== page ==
HISTORY OF THE CASE
This litigation was initiated as an action to annul the probated testament of Salvador Caprito. The plaintiffs basically raised three issues: (1) whether the Louisiana court had jurisdiction to probate the will, (2) whether the testamentary formalities were adhered to, and (3) whether the deceased had the mental capacity to execute a will. The trial court held the will to be valid. On appeal we reversed the trial court and held that the district court of Rapides Parish lacked jurisdiction to probate the will. Succession of Caprito, 458 So.2d 588 (La.App. 3d Cir.1984). We did not address the merits of the case at that time. The Supreme Court granted the defendants' application for writ of certiorari and reversed our ruling. Succession of Caprito, writ granted, 462 So.2d 1242 (La. 1985), reversed and remanded, 468 So.2d 561 (La. 1985). The Supreme Court held the deceased, Salvador Caprito, was a Louisiana domiciliary at the time of his death, thus the court had jurisdiction to probate the will. The court remanded the case to us to consider the remaining issues involving the validity of the will and Caprito's mental capacity to execute the will.
The testator, Salvador Caprito, was born December 21, 1883, in Franklin, Louisiana, and died March 9, 1982, in Rapides General Hospital, Alexandria, Louisiana, at the age of 98. He was an unusual man who lived a rather solitary life. He amassed a substantial fortune during his life and while he lived a rather meager life, he made generous donations of huge amounts of money and valuable properties to persons and charities throughout his life. The latter part of his life, until he was in his nineties, was spent living in hotels with all of his belongings carried in a suitcase.
He had been married at one time to Annie Ehrhardt, later Mayhew. The marriage ended in divorce in Dallas, Texas, on December 14, 1915; however, there were two children born of the marriage. The defendant, Gertrude Caprito Daily was born during the marriage and the defendant, James C. Mayhew, a/k/a Noel Caprito, was born shortly after the divorce. Neither plaintiffs nor defendants had any contact with the deceased until he was an elderly man.
Nothing much is known about the decedent up until about 1955. He seems to have lived and conducted most of his business from 1955 to 1977 in Fort Worth, Texas. It was there in 1963 that William McKinney, an accountant, began keeping his books and assisting Salvador Caprito in handling his business affairs. In June, 1977, McKinney brought temporary guardianship proceedings against decedent and was named temporary guardian in July, 1977. At that time the testator was living with plaintiff J.T. Caprito in Franklin, Louisiana.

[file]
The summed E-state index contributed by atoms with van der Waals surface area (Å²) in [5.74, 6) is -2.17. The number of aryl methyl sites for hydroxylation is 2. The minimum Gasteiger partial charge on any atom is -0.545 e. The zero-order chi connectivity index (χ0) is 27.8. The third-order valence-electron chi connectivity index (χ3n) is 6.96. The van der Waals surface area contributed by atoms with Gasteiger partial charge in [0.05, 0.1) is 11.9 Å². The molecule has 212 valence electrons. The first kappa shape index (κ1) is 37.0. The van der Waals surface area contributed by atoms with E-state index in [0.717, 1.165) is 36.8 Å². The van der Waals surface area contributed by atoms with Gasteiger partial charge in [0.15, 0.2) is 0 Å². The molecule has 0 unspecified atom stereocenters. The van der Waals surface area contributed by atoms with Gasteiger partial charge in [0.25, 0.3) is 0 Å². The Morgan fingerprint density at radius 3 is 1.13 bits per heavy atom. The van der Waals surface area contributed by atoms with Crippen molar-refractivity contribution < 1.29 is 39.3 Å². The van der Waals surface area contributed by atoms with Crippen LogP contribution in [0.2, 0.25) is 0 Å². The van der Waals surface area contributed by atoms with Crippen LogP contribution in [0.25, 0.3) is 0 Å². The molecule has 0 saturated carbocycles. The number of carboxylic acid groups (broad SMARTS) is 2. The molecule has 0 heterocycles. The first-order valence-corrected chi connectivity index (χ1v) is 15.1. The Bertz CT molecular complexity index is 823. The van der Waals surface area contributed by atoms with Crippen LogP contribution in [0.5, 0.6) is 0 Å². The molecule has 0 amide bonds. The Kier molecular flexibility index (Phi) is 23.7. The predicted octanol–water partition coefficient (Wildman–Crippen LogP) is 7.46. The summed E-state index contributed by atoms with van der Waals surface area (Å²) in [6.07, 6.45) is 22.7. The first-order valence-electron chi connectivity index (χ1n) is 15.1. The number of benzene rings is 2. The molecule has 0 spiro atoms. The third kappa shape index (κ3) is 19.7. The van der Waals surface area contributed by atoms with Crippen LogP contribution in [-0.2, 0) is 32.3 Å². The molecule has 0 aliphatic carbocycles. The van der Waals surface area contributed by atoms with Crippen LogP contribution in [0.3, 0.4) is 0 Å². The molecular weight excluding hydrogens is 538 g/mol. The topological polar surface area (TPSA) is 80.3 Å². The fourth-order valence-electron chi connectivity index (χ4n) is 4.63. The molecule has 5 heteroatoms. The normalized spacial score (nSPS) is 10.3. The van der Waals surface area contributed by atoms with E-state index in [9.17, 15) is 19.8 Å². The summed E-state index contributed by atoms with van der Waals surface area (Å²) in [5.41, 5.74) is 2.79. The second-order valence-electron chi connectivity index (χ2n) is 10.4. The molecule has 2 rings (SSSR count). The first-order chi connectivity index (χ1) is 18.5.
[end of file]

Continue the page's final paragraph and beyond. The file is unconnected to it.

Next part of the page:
In October of 1977, Salvador Caprito executed a will in Texas, leaving his entire estate to the plaintiffs, Marguerite Caprito Dial and J.T. Caprito. In January, 1978, Mrs. Dial was named guardian over the person and estate of testator pursuant to the ruling of a Texas court in a permanent guardianship hearing held in December, 1977. Testator lived with Mrs. Dial until he fell and broke his hip in 1981. She was paid $891 per month to care for the decedent. This amount was later increased to $961.
Defendant Gertrude Caprito Daily's daughter, Helen Vaughn, applied to the court to replace Mrs. Dial as testator's guardian in April, 1978. The court granted the change in guardianship in June, 1978. She resigned in favor of her uncle, James C. Mayhew, in November, 1978. He remained the testator's guardian until testator's death in 1982. Mr. Mayhew had the testator moved to Hilltop I Nursing Home in Pineville, Louisiana in January, 1982, after hip replacement surgery in Lake Charles. On February 16, 1982, the testator executed a new will leaving his entire estate to his son and daughter, the defendants in this suit. Salvador Caprito died in Rapides General Hospital on March 9, 1982.
It is the will executed on February 16, 1982, which is at issue. The only questions which are before us for review concern the validity of the will and the mental capacity of the testator. Whether or not the formalities have been met in executing the will and whether or not the testator has the mental capacity necessary to execute a will are both questions of fact to be answered by the trial judge. It is well accepted jurisprudence that these factual decisions will not be disturbed unless they are clearly and manifestly erroneous. Succession of Barbe, 301 So.2d 711 (La.App. 3d Cir. 1974). We find no error, thus we affirm.
The will was confected pursuant to LSA-R.S. 9:2443 which provides for a statutory will for those with sight impairment or those who are illiterate. The will contains